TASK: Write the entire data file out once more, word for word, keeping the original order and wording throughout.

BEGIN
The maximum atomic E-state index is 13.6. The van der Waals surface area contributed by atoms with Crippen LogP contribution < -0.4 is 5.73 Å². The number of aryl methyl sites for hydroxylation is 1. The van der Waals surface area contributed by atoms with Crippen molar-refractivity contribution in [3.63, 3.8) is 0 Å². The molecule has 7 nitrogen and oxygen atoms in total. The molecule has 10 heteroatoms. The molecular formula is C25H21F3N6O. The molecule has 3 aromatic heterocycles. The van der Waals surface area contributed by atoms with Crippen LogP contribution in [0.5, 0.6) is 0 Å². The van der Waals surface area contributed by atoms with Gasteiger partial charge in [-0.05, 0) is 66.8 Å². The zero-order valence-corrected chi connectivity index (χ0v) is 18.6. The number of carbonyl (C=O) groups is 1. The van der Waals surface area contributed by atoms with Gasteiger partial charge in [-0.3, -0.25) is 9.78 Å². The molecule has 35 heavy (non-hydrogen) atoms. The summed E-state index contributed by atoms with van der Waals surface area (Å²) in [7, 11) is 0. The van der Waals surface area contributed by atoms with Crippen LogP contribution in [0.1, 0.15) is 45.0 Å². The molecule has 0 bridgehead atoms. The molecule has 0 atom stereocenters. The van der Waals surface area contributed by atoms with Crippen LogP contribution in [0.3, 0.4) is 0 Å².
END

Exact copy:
The maximum atomic E-state index is 13.6. The van der Waals surface area contributed by atoms with Crippen LogP contribution < -0.4 is 5.73 Å². The number of aryl methyl sites for hydroxylation is 1. The van der Waals surface area contributed by atoms with Crippen molar-refractivity contribution in [3.63, 3.8) is 0 Å². The molecule has 7 nitrogen and oxygen atoms in total. The molecule has 10 heteroatoms. The molecular formula is C25H21F3N6O. The molecule has 3 aromatic heterocycles. The van der Waals surface area contributed by atoms with Crippen LogP contribution in [0.5, 0.6) is 0 Å². The van der Waals surface area contributed by atoms with Gasteiger partial charge in [-0.05, 0) is 66.8 Å². The zero-order valence-corrected chi connectivity index (χ0v) is 18.6. The number of carbonyl (C=O) groups is 1. The van der Waals surface area contributed by atoms with Gasteiger partial charge in [-0.3, -0.25) is 9.78 Å². The molecule has 35 heavy (non-hydrogen) atoms. The summed E-state index contributed by atoms with van der Waals surface area (Å²) in [7, 11) is 0. The van der Waals surface area contributed by atoms with Crippen LogP contribution in [0.1, 0.15) is 45.0 Å². The molecule has 0 bridgehead atoms. The molecule has 0 atom stereocenters. The van der Waals surface area contributed by atoms with Crippen LogP contribution in [0.3, 0.4) is 0 Å².